Today, that has all changed.
Facebook, LinkedIn and Twitter, to name a few, are being used in ways that their original founders couldnt have imagined. Organizations ranging from financial institutions, airline carriers, consumer electronics retailers, and even small businesses now leverage these networks to speak with customers, connect with new clients and spread the good news about their companies.https://o1.qnsr.com/log/p.gif?;n=203;c=204660766;s=9477;x=7936;f=201812281312070;u=j;z=TIMESTAMP;a=20392931;e=iIts no secret that the emergence of social media has changed the way people communicate with each other and interact with clients, customers and colleagues.
This shift in how social networks are used and the increased popularity of them -- as seen with LinkedIns recent IPO and Facebooks valuation -- bring to light new concerns that otherwise would have remain buried.
Social media security now
Hackers seek vulnerabilities and attack at will, and for the most part, nothing is safe. Even large, well-known brands such as Sony can fall victim, as seen with the recent Sony PlayStation attack. Facebook and LinkedIn arent any safer either.
With the sophistication and dedication of hackers, the need for airtight security is top-of-mind for business and individual users of social networks. In most cases, social networks face complex security challenges where security has failed to keep pace with that evolution.
The inherent trust that social networks engender bring new challenges as we fallible human beings trust the content sent to us by our friends. The increased use of social media at work increases chances of security breaches because many of these social media sites arent blessed by IT. Confidential corporate information can also get inadvertently leaked; Scott McClellan will go down in infamy as the HP exec who leaked the organizations cloud computing plans on his public LinkedIn profile.
To best address these challenges, a variety of social networks, in addition to technology vendors and legislation from the government and regulatory bodies, have placed an emphasis on security. LinkedIn, for example, has opened up its APIs to a select group of vendors to help them develop best-of-breed offerings that can more easily keep pace with changes and provide the flexibility needed to ensure the highest levels of security required by businesses and individuals. The business-focused social network has also reduced the persistence of the authentication cookie from one year to three months and is expanding plans to support SSL across the site, rather than just in its login page.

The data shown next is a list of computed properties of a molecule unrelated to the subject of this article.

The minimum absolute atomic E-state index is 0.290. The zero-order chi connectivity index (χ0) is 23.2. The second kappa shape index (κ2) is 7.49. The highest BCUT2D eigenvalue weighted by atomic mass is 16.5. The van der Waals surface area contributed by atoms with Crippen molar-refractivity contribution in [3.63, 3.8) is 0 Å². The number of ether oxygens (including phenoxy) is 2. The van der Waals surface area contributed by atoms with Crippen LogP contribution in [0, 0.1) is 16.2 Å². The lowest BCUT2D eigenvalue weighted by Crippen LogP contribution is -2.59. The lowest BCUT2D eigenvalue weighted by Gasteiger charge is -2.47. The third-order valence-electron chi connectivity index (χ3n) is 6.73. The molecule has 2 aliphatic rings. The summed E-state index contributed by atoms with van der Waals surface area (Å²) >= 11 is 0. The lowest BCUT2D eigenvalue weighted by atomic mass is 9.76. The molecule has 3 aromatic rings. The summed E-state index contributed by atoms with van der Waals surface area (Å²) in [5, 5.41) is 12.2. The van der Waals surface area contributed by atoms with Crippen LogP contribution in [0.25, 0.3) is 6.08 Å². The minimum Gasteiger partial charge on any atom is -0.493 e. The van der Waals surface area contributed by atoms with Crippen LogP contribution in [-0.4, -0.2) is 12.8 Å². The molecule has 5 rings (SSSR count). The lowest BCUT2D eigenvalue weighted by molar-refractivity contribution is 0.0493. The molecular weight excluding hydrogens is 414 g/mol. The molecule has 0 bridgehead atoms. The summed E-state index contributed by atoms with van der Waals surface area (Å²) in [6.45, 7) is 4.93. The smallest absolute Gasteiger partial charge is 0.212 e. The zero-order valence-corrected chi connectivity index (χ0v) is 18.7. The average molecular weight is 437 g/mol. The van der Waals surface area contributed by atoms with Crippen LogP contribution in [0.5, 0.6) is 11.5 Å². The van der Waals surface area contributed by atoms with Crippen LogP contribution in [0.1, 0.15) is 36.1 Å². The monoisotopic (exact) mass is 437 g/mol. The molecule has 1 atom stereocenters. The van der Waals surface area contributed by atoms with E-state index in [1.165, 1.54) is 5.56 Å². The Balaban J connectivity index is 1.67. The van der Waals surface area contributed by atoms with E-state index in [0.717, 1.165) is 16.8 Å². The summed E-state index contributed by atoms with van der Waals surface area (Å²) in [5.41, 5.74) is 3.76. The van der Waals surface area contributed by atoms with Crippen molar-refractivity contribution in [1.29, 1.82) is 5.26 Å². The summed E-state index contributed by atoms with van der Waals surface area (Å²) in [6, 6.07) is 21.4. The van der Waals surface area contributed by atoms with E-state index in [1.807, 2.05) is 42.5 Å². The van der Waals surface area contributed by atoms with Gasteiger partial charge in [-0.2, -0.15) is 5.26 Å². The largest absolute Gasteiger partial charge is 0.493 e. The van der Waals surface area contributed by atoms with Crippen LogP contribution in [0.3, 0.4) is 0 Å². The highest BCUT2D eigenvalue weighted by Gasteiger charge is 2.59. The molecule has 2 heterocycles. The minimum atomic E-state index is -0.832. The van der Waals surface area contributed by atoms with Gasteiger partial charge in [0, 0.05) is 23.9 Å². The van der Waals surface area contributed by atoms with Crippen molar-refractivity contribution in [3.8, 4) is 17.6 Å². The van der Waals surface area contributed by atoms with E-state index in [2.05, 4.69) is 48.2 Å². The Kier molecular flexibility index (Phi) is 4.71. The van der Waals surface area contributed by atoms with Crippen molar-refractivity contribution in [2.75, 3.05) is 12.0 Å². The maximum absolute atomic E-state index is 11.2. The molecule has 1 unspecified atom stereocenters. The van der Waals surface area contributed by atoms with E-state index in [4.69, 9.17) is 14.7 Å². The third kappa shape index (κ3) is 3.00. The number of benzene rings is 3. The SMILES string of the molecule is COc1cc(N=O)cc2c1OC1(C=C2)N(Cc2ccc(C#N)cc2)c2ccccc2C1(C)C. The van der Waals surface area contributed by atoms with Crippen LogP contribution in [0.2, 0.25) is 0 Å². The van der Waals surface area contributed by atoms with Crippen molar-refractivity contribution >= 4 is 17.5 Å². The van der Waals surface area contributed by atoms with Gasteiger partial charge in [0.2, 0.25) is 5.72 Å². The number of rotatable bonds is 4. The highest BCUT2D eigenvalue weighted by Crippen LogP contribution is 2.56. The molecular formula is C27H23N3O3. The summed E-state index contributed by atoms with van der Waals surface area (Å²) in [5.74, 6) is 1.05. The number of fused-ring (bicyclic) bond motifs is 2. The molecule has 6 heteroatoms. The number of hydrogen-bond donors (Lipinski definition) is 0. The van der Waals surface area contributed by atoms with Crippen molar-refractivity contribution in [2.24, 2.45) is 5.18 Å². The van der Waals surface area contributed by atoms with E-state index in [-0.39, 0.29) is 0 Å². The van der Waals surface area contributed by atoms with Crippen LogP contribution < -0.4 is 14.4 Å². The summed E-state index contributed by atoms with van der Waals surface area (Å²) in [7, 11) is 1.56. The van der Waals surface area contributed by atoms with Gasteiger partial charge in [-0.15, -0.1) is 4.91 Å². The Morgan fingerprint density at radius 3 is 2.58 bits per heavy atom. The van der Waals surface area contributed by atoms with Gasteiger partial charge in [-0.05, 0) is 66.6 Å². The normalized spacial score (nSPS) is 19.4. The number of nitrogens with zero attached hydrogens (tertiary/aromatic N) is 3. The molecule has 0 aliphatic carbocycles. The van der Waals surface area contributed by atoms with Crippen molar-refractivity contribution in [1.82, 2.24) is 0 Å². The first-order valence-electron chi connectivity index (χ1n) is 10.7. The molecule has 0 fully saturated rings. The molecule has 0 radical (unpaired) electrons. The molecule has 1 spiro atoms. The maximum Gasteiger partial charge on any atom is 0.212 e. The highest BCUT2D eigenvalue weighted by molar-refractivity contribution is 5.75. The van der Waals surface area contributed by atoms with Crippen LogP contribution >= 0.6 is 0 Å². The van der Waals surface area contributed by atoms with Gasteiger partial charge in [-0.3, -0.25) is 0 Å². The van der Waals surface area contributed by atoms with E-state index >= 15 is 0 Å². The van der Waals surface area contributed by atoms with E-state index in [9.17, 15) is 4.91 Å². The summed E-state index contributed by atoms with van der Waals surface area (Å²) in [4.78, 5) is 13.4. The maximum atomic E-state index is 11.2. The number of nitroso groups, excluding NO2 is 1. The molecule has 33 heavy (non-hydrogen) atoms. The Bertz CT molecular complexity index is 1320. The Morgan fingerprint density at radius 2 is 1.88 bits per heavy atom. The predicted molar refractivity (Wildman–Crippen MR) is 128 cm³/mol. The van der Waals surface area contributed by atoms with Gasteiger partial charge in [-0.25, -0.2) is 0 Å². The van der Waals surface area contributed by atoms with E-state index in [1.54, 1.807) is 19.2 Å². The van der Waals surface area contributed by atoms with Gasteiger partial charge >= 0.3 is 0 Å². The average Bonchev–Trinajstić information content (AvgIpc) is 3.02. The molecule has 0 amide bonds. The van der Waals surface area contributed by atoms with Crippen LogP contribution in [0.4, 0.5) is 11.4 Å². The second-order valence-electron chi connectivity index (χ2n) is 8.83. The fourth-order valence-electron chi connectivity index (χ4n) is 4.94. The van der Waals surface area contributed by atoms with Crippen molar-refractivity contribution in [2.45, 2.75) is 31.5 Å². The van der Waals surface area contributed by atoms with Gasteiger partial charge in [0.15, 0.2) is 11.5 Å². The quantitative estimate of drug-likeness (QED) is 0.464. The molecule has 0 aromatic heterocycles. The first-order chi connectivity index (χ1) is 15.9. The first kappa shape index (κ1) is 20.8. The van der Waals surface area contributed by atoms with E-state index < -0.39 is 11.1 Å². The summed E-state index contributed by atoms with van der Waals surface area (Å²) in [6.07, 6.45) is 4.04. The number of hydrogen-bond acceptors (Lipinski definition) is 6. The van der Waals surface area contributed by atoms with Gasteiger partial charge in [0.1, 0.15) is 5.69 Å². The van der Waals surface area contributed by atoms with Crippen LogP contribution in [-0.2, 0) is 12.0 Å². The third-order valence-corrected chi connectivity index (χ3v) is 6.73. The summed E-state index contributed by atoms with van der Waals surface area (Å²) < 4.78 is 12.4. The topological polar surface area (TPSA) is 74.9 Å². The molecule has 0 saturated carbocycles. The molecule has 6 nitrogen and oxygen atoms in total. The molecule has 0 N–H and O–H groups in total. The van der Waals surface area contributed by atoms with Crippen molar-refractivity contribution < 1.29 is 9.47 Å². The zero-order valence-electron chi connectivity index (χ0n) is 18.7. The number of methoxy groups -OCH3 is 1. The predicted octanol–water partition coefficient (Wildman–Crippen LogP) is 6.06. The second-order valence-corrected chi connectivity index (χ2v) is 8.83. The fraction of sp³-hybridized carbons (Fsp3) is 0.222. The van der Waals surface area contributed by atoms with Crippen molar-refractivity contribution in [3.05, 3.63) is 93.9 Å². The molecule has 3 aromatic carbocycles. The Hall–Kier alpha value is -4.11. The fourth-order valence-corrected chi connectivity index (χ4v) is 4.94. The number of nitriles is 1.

Another new concern revolves around legislation and regulations.
Specific regulatory guidelines issued recently provide direction on security measures that businesses in highly regulated markets, such as financial services, must adhere to. A couple of examples are the Investment Industry Regulatory Organization of Canada (IIROC) and the Financial Industry Regulatory Authority (FINRA). Portions of these guidelines deal specifically with activity and security on social networks, and most of these sections have recently been added or updated.
As a result of the popularity of these sites, the changes had to be made to accommodate these new channels through which individuals and businesses are communicating. A prime example of this is FINRA Regulatory Notice 10-06, which gives guidance on blog and social networking website activities. One stipulation states that online changes to LinkedIn profiles need to be approved prior to posting. Such changes with monitoring and use of social networks directly effects the security protocols businesses and the social networks themselves have to implement.
In the wake of hacker attacks and amplified use of social networking sites, security pressure has intensified. New concerns and benchmarks are shaping policies and procedures that organizations, employees, and even consumers are required to comply with. If they dont, there can be serious consequences.
Sarah Carter is the VP of Marketing at security firm Actiance.